Symptoms of Type 2 Diabetes

Symptoms of Type 2 Diabetes

Over the last decade, new cases of Type 2 diabetes have decreased – except in one important age group. Among people younger than 20 years old, Type 2 diabetes has risen significantly. All told, more than 34 million Americans – just over one in 10 have diabetes.

Sadly, many individuals aren’t aware they have diabetes. Signs and symptoms of Type 2 diabetes often develop slowly. In fact, you can have Type 2 diabetes for years and not know it. It’s important to know the symptoms.

Watch for these warning signs:

  • Increased thirst and frequent urination. Excess sugar builds up in your bloodstream and causes fluid to be pulled from tissues throughout your body. When you feel dehydrated, you may drink – and urinate – more than usual.
  • Increased hunger. Without enough insulin to carry sugar into your cells, your muscles and organs don’t get the fuel they need and are deprived of energy. This triggers intense hunger.
  • Weight loss. Despite eating more than usual to relieve hunger, you may lose weight. Without the ability to metabolize glucose, the body uses fuel stored in muscle and fat. Calories are lost as excess glucose is flushed out of the body in urine.
  • Fatigue. If your cells are deprived of sugar, you may become tired and irritable.
  • Blurred vision. When your blood sugar is too high, fluid may be pulled from the lenses of your eyes. This may affect your ability to focus clearly.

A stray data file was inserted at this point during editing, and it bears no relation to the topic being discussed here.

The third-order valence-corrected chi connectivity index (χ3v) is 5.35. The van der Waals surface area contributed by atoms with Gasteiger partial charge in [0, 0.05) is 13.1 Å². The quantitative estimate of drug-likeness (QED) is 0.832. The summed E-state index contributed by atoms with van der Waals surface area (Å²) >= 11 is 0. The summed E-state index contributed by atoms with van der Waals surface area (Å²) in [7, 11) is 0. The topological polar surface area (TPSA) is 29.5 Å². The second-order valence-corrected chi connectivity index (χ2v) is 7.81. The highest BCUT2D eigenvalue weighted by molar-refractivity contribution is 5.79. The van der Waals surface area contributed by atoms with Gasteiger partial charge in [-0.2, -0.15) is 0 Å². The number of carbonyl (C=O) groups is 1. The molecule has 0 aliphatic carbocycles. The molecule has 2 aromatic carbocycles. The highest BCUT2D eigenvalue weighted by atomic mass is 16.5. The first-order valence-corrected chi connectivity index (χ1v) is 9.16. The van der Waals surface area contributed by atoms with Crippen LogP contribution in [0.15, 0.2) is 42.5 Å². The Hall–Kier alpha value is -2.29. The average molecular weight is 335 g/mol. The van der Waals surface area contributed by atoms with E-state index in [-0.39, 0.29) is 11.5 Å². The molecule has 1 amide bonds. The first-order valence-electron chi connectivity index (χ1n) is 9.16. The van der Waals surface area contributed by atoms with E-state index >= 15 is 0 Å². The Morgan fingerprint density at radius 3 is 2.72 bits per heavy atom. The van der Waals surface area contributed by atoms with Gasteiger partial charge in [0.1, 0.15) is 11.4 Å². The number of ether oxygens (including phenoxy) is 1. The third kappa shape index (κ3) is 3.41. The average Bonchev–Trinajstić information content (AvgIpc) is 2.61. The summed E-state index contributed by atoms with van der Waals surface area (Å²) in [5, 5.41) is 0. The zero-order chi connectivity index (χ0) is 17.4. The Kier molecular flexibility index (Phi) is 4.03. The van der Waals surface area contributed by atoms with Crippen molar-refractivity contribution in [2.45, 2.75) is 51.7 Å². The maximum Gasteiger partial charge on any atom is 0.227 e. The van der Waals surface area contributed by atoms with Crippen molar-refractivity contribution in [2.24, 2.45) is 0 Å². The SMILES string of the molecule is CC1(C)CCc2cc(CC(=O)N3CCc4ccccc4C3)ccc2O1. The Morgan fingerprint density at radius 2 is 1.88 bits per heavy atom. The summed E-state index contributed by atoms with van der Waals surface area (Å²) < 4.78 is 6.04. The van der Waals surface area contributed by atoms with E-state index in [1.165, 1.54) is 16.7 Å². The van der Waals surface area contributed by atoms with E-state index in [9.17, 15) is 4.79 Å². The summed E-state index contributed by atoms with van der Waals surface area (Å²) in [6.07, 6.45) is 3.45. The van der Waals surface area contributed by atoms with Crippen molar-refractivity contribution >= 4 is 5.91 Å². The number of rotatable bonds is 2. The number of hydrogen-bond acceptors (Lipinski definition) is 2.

• Infections and slow-healing sores. Type 2 diabetes affects your ability to fight off infections and heal.
  • Skin damage. Some people with Type 2 diabetes have patches of dark, velvety skin in the folds and creases of their bodies – usually in the armpits and neck. This condition, called acanthosis nigricans, may be a sign of insulin resistance.

If you have any these symptoms and are concerned about Type 2 diabetes, talk with your doctor. He or she may order a blood glucose test to check for prediabetes or diabetes.

Sources: National Diabetes Statistics Report, 2020leaving site icon Centers for Disease Control and Prevention, 2020; Type 2 Diabetes, leaving site icon Mayo Clinic, 2021.

Originally published 3/4/2016; Revised 2021

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